I recently gave an overview of a new stock-screening tool called RobotDough. Its innovative, equation-style screening allows investors to build complex screens to find specific types of stocks, then review them for any red flags and keep track of the strategy as time goes on. One great thing about RobotDough is its growing community of shared screens, some of which could stand to make investors a lot of money.
A haven for Grahamites
Many of the shared screens on RobotDough make use of various ideas gleaned from Ben Graham, the father of value investing. Indeed, a few of the top-ranked strategies use Graham's idea of net net working capital as their main criterion. Net net working capital is essentially a way of discounting a company's balance sheet to what might be a liquidation value. Graham would then look for companies with a market cap of two-thirds this value to find deep discounts. It can be calculated with this formula:
NNWC = (Cash and Marketable Securities (Accounts Receivable * 0.75) (Inventories * 0.5) - Total Liabilities)
Trading according to this strategy would have returned 62% over the past year, but some of the better performers on RobotDough added a couple of other, harder to find screening criteria -- the Piotroski Score and the Altman Z-Score.
The secret ingredients
The Piotroski Score, first published in 2000 by University of Chicago professor Joseph Piotroski, assigns one point for each of nine different criteria relating to profitability, balance sheet health, and operating efficiency. Piotroski found that by buying stocks with a high score and shorting those with a low score, an investor would have had 23% annual profits from 1976 to 1996.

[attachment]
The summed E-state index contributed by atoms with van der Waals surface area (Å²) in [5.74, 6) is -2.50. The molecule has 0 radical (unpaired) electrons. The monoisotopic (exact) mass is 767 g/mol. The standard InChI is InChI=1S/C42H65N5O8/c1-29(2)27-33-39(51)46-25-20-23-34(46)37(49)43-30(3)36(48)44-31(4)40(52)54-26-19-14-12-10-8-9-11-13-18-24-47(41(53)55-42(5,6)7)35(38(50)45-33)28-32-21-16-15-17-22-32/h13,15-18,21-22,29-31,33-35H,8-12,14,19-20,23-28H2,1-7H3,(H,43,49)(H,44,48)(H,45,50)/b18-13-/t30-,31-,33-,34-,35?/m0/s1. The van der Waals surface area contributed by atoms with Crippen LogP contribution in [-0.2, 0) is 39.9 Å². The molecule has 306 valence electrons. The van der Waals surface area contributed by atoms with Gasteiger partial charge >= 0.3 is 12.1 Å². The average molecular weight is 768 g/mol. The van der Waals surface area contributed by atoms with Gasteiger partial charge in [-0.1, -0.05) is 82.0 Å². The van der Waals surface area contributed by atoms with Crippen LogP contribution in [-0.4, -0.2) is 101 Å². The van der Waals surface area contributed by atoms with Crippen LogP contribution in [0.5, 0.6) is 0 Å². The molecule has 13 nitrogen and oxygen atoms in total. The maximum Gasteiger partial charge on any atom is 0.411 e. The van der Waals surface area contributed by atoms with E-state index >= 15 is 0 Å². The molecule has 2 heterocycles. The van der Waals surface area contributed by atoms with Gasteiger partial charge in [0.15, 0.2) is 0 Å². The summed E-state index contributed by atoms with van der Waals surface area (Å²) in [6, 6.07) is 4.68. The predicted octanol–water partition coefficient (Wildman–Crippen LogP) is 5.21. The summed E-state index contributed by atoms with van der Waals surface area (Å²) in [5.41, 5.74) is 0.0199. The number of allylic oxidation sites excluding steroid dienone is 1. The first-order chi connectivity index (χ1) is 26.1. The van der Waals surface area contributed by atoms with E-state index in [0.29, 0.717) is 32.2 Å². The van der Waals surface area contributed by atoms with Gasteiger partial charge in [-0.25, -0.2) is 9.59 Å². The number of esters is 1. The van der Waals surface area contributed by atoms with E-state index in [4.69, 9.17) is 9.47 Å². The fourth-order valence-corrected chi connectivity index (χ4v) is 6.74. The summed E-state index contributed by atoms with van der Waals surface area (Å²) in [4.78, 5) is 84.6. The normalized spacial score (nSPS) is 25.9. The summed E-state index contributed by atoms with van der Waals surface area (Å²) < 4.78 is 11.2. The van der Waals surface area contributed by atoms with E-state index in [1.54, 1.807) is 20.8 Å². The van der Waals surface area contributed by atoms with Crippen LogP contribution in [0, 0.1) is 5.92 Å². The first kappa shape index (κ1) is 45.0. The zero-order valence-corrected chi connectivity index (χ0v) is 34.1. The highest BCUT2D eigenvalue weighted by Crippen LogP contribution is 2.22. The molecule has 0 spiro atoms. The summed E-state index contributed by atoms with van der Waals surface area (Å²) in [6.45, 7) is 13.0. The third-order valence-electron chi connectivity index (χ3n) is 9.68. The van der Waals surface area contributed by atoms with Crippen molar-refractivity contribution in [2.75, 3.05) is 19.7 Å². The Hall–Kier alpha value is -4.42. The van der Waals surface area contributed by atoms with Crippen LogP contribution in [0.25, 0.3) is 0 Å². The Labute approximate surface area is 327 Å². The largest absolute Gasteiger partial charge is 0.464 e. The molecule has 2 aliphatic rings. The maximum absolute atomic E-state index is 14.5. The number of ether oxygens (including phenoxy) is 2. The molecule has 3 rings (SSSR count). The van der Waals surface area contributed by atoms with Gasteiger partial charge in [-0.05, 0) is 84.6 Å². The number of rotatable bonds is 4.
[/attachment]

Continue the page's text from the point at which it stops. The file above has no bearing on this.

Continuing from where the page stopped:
The Altman Z-Score was developed by New York University professor Edward Altman and similarly assigns a score based on profitability and balance sheet health. What Altman found was that a very low score could predict the future bankruptcy of a company with a high degree of accuracy.
After adding criteria for Piotroski and Altman scores that weed out the danger of bankruptcy, the returns rose to 107% over the past year.
Not as easy as it sounds
Unfortunately, this screen shows off a feature of RobotDough that may be a mixed blessing. RobotDough can scan stocks on any exchange in the world, so many of the picks this screen makes are over-the-counter microcaps -- not easily traded, and not for the faint of heart. There is another nearly identical screen that only allows stocks traded on major U.S. exchanges, but even these are all thinly traded microcaps.
Other things to try
Still, these are good springboards for other strategies. The screen I proposed in my previous article works off a similar principle to net net, and while it would not have done as well as these two over the past year, the securities are considerably more liquid, and RobotDough's yet-unreleased backtesting feature shows the strategy would have returned 193% over the past three years.
You can also use the principles found in successful screens and invert them to find short candidates. While the successful screens look for stocks with healthy Piotroski and Altman scores, a screen for unhealthy scores can find a strategy that would lose a lot of money. As an example, I developed a screen with the following criteria:
- Only stocks listed on the NYSE, Nasdaq, or AMEX.
- Market cap > $300 million.
- Volume > 250,000.
- Price > 10.
- Altman Z-Score < 1.81.
- Piotroski Score < 3.
- Free cash flow (TTM) < (Market cap * -10%).
This would find liquid stocks, losing massive amounts of cash, with dangerously low scores, and a price high enough to avoid some of the wild recoveries penny stocks can undergo. Over the past three years, the strategy would have lost a total of 26%, with the market up 6.4%. While not necessarily short recommendations, these are the stocks currently in the screen:
Cypress Sharpridge Investments
Healthcare Realty Trust
Overseas Shipholding Group
Pebblebrook Hotel Trust
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